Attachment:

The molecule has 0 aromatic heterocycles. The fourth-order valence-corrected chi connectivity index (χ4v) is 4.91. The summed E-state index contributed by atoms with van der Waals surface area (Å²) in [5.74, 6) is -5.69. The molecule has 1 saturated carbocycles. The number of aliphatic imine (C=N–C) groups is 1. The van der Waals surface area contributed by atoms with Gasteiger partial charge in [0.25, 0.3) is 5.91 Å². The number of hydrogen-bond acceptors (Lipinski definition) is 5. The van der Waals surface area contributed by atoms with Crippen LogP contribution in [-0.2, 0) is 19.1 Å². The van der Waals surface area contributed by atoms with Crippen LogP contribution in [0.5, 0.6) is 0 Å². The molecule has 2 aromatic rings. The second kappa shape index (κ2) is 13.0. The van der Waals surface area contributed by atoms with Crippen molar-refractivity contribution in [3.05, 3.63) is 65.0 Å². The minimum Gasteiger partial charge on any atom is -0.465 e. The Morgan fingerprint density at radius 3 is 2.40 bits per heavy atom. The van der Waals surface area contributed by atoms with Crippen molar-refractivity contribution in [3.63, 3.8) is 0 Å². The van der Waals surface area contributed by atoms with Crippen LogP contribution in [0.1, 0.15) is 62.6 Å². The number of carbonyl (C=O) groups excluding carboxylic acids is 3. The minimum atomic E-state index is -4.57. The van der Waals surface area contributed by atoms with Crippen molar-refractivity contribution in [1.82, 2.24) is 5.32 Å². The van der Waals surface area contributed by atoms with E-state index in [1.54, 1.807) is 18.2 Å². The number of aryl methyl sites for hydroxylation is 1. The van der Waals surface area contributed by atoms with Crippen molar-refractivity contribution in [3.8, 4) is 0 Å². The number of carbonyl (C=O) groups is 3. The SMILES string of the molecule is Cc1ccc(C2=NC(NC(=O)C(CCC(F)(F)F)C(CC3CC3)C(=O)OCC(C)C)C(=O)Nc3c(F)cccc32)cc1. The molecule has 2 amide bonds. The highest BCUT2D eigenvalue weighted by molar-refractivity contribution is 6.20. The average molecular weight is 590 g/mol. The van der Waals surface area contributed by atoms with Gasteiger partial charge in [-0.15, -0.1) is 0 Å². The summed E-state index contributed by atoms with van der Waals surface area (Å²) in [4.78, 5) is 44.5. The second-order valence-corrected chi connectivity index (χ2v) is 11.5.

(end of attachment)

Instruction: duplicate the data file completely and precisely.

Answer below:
The molecule has 0 aromatic heterocycles. The fourth-order valence-corrected chi connectivity index (χ4v) is 4.91. The summed E-state index contributed by atoms with van der Waals surface area (Å²) in [5.74, 6) is -5.69. The molecule has 1 saturated carbocycles. The number of aliphatic imine (C=N–C) groups is 1. The van der Waals surface area contributed by atoms with Gasteiger partial charge in [0.25, 0.3) is 5.91 Å². The number of hydrogen-bond acceptors (Lipinski definition) is 5. The van der Waals surface area contributed by atoms with Crippen LogP contribution in [-0.2, 0) is 19.1 Å². The van der Waals surface area contributed by atoms with Crippen LogP contribution in [0.5, 0.6) is 0 Å². The molecule has 2 aromatic rings. The second kappa shape index (κ2) is 13.0. The van der Waals surface area contributed by atoms with Crippen molar-refractivity contribution in [3.05, 3.63) is 65.0 Å². The minimum Gasteiger partial charge on any atom is -0.465 e. The Morgan fingerprint density at radius 3 is 2.40 bits per heavy atom. The van der Waals surface area contributed by atoms with Crippen molar-refractivity contribution in [3.63, 3.8) is 0 Å². The van der Waals surface area contributed by atoms with Crippen LogP contribution in [0.1, 0.15) is 62.6 Å². The number of carbonyl (C=O) groups excluding carboxylic acids is 3. The minimum atomic E-state index is -4.57. The van der Waals surface area contributed by atoms with Crippen molar-refractivity contribution in [1.82, 2.24) is 5.32 Å². The van der Waals surface area contributed by atoms with E-state index in [1.54, 1.807) is 18.2 Å². The number of aryl methyl sites for hydroxylation is 1. The van der Waals surface area contributed by atoms with Crippen molar-refractivity contribution in [3.8, 4) is 0 Å². The number of carbonyl (C=O) groups is 3. The SMILES string of the molecule is Cc1ccc(C2=NC(NC(=O)C(CCC(F)(F)F)C(CC3CC3)C(=O)OCC(C)C)C(=O)Nc3c(F)cccc32)cc1. The molecule has 2 amide bonds. The highest BCUT2D eigenvalue weighted by molar-refractivity contribution is 6.20. The average molecular weight is 590 g/mol. The van der Waals surface area contributed by atoms with Gasteiger partial charge in [-0.15, -0.1) is 0 Å². The summed E-state index contributed by atoms with van der Waals surface area (Å²) in [4.78, 5) is 44.5. The second-order valence-corrected chi connectivity index (χ2v) is 11.5.